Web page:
We can learn two important lessons from the recent Pennsylvania Turnpike pay to play scandal. The first of these lessons is straightforward, but important: beware of providing benefits to public officials who can influence contracting or regulatory decisions impacting your company. The second—and less intuitive—lesson, which has been lost amidst the furor over the scandal, is that compliance with gift and campaign finance rules alone may not always be sufficient to protect you and your business.
The Pennsylvania Turnpike scheme, which resulted in criminal charges filed against eight public officials and private sector individuals, involved a former Democratic Floor Leader of the State Senate, leadership of the Pennsylvania Turnpike Commission, and corporate executives of two private companies, among others. The grand jury’s findings provide significant insight into the alleged details of the scheme. In short, the officials from the State Senate and the Commission allegedly collaborated to regularly solicit campaign contributions and gifts from consultants and others doing business before the Commission and steered contracts toward responsive donors.
Some of the firms viewed the political contributions to be “part of their marketing budgets,” “something that we need to do in order to be able to pursue these type[s] of projects.” Others, perhaps more cognizant of the optics of the donations, “believed it to be the ‘800 pound gorilla in the room that no one wanted to talk about’ and the key to getting work with the Turnpike.”
The first lesson to learn from the Turnpike scheme is that businesses should be wary of requests from public officials who can influence contracting decisions. If your marketing staff are writing off campaign contributions as business expenses or if your client development staff are under the impression that providing expensive meals, gifts, trips, and tickets to public officials is the gateway to obtaining contracts, take care. There is sometimes a fine line between acceptable business practices, pay-to-play law violations, and outright bribery. The Turnpike scheme reminds us to monitor business development practices to ensure that what started with acceptable activity does not slide across that line. The business and reputational impact for a company caught up in a scandal can be significant, even aside from serious repercussions for those directly involved.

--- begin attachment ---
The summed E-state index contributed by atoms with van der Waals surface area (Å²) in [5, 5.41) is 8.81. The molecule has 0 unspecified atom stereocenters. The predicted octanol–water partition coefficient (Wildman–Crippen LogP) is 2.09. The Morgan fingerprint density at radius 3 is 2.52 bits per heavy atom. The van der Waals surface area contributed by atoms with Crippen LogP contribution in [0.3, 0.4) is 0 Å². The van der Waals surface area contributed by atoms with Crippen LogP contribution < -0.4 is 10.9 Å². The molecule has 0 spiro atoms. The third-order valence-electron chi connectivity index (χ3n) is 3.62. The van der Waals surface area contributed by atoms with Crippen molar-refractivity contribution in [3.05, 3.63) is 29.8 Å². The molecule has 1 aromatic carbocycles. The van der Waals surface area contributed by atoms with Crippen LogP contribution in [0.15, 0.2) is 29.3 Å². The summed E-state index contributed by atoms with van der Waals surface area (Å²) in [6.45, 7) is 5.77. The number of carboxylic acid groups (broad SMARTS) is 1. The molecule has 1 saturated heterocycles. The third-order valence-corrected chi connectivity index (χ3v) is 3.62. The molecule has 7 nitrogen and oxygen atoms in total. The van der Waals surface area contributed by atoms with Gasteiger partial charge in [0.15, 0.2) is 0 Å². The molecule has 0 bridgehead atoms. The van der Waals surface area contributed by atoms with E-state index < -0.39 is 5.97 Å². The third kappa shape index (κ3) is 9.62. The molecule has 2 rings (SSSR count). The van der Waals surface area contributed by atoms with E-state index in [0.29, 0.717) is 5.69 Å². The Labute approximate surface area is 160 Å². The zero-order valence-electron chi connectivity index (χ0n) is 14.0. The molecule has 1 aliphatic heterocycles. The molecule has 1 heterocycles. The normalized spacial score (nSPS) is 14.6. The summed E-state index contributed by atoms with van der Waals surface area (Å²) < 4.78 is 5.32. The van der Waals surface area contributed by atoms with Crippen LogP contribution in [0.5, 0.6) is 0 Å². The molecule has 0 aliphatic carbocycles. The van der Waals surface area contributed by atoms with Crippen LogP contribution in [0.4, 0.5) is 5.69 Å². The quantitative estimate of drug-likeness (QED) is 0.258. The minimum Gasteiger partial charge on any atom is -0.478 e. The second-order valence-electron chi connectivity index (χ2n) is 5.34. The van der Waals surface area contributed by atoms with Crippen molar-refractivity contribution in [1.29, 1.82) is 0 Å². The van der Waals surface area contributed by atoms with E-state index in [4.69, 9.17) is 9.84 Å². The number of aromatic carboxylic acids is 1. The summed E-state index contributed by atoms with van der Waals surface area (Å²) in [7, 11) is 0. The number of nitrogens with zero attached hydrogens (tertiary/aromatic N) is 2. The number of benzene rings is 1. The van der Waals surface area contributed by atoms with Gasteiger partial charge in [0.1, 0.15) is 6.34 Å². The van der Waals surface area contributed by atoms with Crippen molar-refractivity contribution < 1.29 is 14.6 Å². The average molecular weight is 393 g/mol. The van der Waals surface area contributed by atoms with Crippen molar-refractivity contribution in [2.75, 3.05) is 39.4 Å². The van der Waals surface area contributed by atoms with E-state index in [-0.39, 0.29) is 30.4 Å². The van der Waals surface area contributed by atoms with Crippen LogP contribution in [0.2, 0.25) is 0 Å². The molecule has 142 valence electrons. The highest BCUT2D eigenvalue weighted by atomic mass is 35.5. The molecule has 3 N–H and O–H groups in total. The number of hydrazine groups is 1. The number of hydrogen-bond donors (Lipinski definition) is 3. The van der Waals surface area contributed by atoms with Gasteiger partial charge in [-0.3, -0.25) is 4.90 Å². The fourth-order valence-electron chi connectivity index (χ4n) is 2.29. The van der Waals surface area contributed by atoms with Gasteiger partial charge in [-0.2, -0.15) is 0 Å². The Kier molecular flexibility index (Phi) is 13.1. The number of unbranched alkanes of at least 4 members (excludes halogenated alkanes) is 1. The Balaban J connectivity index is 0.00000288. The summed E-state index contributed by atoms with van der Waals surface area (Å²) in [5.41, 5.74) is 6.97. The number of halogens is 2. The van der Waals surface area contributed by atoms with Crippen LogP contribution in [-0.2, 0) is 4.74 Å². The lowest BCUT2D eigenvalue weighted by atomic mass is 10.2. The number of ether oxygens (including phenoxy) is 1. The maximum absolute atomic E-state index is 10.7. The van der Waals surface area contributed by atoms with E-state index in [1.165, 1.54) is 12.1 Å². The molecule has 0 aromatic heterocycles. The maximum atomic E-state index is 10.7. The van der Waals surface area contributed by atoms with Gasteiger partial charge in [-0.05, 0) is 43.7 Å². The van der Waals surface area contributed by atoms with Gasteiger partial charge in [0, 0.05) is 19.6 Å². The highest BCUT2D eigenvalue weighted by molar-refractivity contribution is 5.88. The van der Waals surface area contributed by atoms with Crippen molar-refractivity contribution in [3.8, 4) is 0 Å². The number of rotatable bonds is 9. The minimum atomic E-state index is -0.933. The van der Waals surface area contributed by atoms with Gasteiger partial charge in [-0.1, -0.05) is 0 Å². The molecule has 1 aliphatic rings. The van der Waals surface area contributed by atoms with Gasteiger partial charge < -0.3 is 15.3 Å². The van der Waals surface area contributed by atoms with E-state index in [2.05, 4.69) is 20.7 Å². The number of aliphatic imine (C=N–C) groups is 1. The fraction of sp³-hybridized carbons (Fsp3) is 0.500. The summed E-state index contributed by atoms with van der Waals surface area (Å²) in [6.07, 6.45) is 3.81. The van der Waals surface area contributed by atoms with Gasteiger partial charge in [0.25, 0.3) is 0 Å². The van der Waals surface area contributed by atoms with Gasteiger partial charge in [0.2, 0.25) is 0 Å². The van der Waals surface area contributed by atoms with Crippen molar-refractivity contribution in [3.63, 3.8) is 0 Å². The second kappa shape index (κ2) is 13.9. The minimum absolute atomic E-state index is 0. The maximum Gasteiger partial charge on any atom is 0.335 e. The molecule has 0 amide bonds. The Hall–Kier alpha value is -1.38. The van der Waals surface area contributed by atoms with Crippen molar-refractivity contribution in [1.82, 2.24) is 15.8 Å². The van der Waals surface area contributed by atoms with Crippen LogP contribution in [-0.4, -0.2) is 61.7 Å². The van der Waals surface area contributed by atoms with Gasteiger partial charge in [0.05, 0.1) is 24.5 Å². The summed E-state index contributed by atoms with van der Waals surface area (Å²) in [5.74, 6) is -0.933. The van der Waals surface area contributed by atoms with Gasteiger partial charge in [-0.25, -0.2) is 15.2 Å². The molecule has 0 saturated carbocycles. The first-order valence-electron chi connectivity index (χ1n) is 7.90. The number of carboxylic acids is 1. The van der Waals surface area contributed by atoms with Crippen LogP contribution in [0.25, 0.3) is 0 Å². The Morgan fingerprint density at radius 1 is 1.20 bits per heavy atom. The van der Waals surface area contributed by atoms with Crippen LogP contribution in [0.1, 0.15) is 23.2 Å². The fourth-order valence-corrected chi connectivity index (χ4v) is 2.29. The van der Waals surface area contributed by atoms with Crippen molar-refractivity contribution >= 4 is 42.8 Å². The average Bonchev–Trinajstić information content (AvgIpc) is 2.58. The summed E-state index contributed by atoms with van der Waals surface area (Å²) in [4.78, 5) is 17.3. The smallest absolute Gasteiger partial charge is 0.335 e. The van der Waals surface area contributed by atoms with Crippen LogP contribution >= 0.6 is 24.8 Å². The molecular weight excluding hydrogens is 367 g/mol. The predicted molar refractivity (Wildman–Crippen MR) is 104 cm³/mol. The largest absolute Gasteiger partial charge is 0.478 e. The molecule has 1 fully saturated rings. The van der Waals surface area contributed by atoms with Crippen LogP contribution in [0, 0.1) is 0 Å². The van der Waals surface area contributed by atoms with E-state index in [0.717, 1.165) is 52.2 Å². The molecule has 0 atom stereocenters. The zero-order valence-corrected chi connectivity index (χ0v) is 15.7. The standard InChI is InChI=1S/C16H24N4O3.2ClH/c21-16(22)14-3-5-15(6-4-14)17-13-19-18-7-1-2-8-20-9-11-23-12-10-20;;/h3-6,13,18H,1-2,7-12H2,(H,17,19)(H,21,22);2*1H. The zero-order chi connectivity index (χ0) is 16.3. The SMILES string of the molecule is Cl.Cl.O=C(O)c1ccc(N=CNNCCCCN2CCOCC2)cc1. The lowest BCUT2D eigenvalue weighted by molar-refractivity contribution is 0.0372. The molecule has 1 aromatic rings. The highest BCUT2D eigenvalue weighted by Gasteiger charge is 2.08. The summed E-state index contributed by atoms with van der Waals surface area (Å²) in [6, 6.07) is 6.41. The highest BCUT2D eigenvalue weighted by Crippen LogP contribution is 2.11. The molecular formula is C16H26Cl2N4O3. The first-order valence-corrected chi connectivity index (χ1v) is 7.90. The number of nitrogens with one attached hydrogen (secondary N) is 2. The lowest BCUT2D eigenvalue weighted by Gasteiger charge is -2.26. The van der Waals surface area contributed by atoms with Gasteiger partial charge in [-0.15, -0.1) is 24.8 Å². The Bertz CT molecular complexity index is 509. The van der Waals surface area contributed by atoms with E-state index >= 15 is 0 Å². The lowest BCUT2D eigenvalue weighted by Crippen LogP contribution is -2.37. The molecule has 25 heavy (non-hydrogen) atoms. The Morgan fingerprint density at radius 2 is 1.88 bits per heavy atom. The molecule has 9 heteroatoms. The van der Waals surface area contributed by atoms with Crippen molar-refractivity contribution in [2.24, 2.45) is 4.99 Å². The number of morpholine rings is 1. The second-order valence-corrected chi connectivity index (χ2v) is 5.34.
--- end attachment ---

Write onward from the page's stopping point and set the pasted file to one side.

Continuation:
The second, and somewhat subtler, lesson of the Turnpike scheme is that straightforward gift rule compliance may not be enough to protect a business. Although some of the alleged details of the Turnpike case are outrageous, a gift or contribution need not be excessive in order to be illegal. A gift or political contribution to a public official could be of a permissible value and be appropriately reported, yet still lead to criminal penalties.
Why? For business professionals, it may be useful to consider that an otherwise permissible gift can become illegal if the intent in giving the gift is improper, such as giving a gift to influence a public official’s actions. The takeaway for compliance professionals is this: merely checking to ensure that a gift or political contribution is within gift rule limits, or not given during the legislative session, or reported properly on a lobbying disclosure form, or that it meets any other standard compliance requirements may not be enough. If the gift or contribution, otherwise permissible, is, or appears to be, given to influence the actions of a government official, there is a real risk of unwanted scrutiny and perhaps even criminal prosecution. It is also vital to understand the nuance of the relationship between your company and the public official and anticipate problem areas.